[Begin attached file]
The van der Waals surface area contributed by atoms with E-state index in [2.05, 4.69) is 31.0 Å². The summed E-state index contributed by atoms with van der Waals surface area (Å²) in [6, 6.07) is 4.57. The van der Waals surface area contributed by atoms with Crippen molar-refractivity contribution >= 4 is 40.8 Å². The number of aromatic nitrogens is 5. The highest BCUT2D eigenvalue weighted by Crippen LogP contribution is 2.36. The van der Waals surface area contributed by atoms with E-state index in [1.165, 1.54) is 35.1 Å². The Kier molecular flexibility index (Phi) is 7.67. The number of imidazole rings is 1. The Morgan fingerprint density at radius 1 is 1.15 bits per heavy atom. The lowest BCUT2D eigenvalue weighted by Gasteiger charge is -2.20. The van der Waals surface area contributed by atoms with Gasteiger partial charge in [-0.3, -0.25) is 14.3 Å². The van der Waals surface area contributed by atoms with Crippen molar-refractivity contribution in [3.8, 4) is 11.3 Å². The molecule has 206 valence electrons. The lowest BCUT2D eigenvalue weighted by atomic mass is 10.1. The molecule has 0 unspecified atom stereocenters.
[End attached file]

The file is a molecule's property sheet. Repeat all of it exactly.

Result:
The van der Waals surface area contributed by atoms with E-state index in [2.05, 4.69) is 31.0 Å². The summed E-state index contributed by atoms with van der Waals surface area (Å²) in [6, 6.07) is 4.57. The van der Waals surface area contributed by atoms with Crippen molar-refractivity contribution >= 4 is 40.8 Å². The number of aromatic nitrogens is 5. The highest BCUT2D eigenvalue weighted by Crippen LogP contribution is 2.36. The van der Waals surface area contributed by atoms with E-state index in [1.165, 1.54) is 35.1 Å². The Kier molecular flexibility index (Phi) is 7.67. The number of imidazole rings is 1. The Morgan fingerprint density at radius 1 is 1.15 bits per heavy atom. The lowest BCUT2D eigenvalue weighted by Gasteiger charge is -2.20. The van der Waals surface area contributed by atoms with Gasteiger partial charge in [-0.3, -0.25) is 14.3 Å². The van der Waals surface area contributed by atoms with Crippen molar-refractivity contribution in [3.8, 4) is 11.3 Å². The molecule has 206 valence electrons. The lowest BCUT2D eigenvalue weighted by atomic mass is 10.1. The molecule has 0 unspecified atom stereocenters.